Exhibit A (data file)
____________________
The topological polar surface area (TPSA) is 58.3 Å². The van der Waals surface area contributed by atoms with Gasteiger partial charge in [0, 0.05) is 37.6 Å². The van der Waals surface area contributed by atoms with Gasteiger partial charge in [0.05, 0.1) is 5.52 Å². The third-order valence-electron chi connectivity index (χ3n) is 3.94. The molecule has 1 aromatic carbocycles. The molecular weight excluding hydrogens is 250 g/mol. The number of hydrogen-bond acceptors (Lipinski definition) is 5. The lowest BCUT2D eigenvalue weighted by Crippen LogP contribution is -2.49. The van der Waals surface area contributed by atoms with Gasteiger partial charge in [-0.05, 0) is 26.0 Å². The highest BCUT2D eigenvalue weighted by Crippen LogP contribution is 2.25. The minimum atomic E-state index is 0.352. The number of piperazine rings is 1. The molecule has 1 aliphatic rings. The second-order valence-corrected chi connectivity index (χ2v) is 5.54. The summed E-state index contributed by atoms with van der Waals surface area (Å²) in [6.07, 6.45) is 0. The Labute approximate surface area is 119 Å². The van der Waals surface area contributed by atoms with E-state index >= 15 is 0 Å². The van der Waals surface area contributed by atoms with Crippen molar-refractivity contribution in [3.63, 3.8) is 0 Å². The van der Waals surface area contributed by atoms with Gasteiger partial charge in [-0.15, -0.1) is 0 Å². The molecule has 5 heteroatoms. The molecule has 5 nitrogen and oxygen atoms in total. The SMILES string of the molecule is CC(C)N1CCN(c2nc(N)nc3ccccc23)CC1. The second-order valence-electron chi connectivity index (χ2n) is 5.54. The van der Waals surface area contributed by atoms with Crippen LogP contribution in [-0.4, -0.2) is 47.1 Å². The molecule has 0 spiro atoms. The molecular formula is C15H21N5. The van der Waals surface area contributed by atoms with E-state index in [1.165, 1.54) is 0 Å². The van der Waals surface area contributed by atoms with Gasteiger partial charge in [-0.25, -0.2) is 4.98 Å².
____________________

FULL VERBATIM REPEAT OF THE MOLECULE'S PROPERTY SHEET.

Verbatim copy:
The topological polar surface area (TPSA) is 58.3 Å². The van der Waals surface area contributed by atoms with Gasteiger partial charge in [0, 0.05) is 37.6 Å². The van der Waals surface area contributed by atoms with Gasteiger partial charge in [0.05, 0.1) is 5.52 Å². The third-order valence-electron chi connectivity index (χ3n) is 3.94. The molecule has 1 aromatic carbocycles. The molecular weight excluding hydrogens is 250 g/mol. The number of hydrogen-bond acceptors (Lipinski definition) is 5. The lowest BCUT2D eigenvalue weighted by Crippen LogP contribution is -2.49. The van der Waals surface area contributed by atoms with Gasteiger partial charge in [-0.05, 0) is 26.0 Å². The highest BCUT2D eigenvalue weighted by Crippen LogP contribution is 2.25. The minimum atomic E-state index is 0.352. The number of piperazine rings is 1. The molecule has 1 aliphatic rings. The second-order valence-corrected chi connectivity index (χ2v) is 5.54. The summed E-state index contributed by atoms with van der Waals surface area (Å²) in [6.07, 6.45) is 0. The Labute approximate surface area is 119 Å². The van der Waals surface area contributed by atoms with E-state index >= 15 is 0 Å². The van der Waals surface area contributed by atoms with Crippen molar-refractivity contribution in [3.63, 3.8) is 0 Å². The van der Waals surface area contributed by atoms with Gasteiger partial charge in [-0.15, -0.1) is 0 Å². The molecule has 5 heteroatoms. The molecule has 5 nitrogen and oxygen atoms in total. The SMILES string of the molecule is CC(C)N1CCN(c2nc(N)nc3ccccc23)CC1. The second-order valence-electron chi connectivity index (χ2n) is 5.54. The van der Waals surface area contributed by atoms with Crippen LogP contribution in [-0.4, -0.2) is 47.1 Å². The molecule has 0 spiro atoms. The molecular formula is C15H21N5. The van der Waals surface area contributed by atoms with E-state index in [1.165, 1.54) is 0 Å². The van der Waals surface area contributed by atoms with Gasteiger partial charge in [-0.25, -0.2) is 4.98 Å².